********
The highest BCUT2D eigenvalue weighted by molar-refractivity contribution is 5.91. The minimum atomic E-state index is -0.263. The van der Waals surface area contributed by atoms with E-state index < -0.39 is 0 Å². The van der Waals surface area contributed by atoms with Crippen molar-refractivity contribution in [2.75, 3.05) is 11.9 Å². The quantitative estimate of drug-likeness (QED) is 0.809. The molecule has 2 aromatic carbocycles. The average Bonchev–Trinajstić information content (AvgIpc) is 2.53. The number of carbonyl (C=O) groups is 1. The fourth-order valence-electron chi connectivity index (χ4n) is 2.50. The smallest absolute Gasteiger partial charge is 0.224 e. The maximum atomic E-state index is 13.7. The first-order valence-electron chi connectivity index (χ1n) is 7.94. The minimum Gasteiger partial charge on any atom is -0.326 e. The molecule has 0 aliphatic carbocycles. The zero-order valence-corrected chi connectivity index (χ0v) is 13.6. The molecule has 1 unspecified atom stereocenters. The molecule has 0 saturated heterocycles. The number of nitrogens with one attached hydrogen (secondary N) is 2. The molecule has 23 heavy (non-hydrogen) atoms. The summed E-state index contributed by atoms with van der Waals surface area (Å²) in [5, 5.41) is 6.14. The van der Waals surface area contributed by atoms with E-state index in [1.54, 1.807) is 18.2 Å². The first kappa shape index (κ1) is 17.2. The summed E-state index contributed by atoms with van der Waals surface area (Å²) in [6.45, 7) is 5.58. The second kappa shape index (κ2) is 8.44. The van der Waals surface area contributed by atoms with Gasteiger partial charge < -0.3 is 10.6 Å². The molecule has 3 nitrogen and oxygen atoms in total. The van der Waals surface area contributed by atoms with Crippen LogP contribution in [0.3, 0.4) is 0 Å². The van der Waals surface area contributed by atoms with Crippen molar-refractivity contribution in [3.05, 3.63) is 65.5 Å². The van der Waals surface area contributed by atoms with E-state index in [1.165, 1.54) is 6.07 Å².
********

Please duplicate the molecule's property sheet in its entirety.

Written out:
The highest BCUT2D eigenvalue weighted by molar-refractivity contribution is 5.91. The minimum atomic E-state index is -0.263. The van der Waals surface area contributed by atoms with E-state index < -0.39 is 0 Å². The van der Waals surface area contributed by atoms with Crippen molar-refractivity contribution in [2.75, 3.05) is 11.9 Å². The quantitative estimate of drug-likeness (QED) is 0.809. The molecule has 2 aromatic carbocycles. The average Bonchev–Trinajstić information content (AvgIpc) is 2.53. The number of carbonyl (C=O) groups is 1. The fourth-order valence-electron chi connectivity index (χ4n) is 2.50. The smallest absolute Gasteiger partial charge is 0.224 e. The maximum atomic E-state index is 13.7. The first-order valence-electron chi connectivity index (χ1n) is 7.94. The minimum Gasteiger partial charge on any atom is -0.326 e. The molecule has 0 aliphatic carbocycles. The zero-order valence-corrected chi connectivity index (χ0v) is 13.6. The molecule has 1 unspecified atom stereocenters. The molecule has 0 saturated heterocycles. The number of nitrogens with one attached hydrogen (secondary N) is 2. The molecule has 23 heavy (non-hydrogen) atoms. The summed E-state index contributed by atoms with van der Waals surface area (Å²) in [5, 5.41) is 6.14. The van der Waals surface area contributed by atoms with E-state index in [1.54, 1.807) is 18.2 Å². The first kappa shape index (κ1) is 17.2. The summed E-state index contributed by atoms with van der Waals surface area (Å²) in [6.45, 7) is 5.58. The second kappa shape index (κ2) is 8.44. The van der Waals surface area contributed by atoms with Gasteiger partial charge < -0.3 is 10.6 Å². The molecule has 3 nitrogen and oxygen atoms in total. The van der Waals surface area contributed by atoms with Crippen LogP contribution in [0.3, 0.4) is 0 Å². The van der Waals surface area contributed by atoms with Crippen molar-refractivity contribution in [3.05, 3.63) is 65.5 Å². The van der Waals surface area contributed by atoms with E-state index in [1.165, 1.54) is 6.07 Å².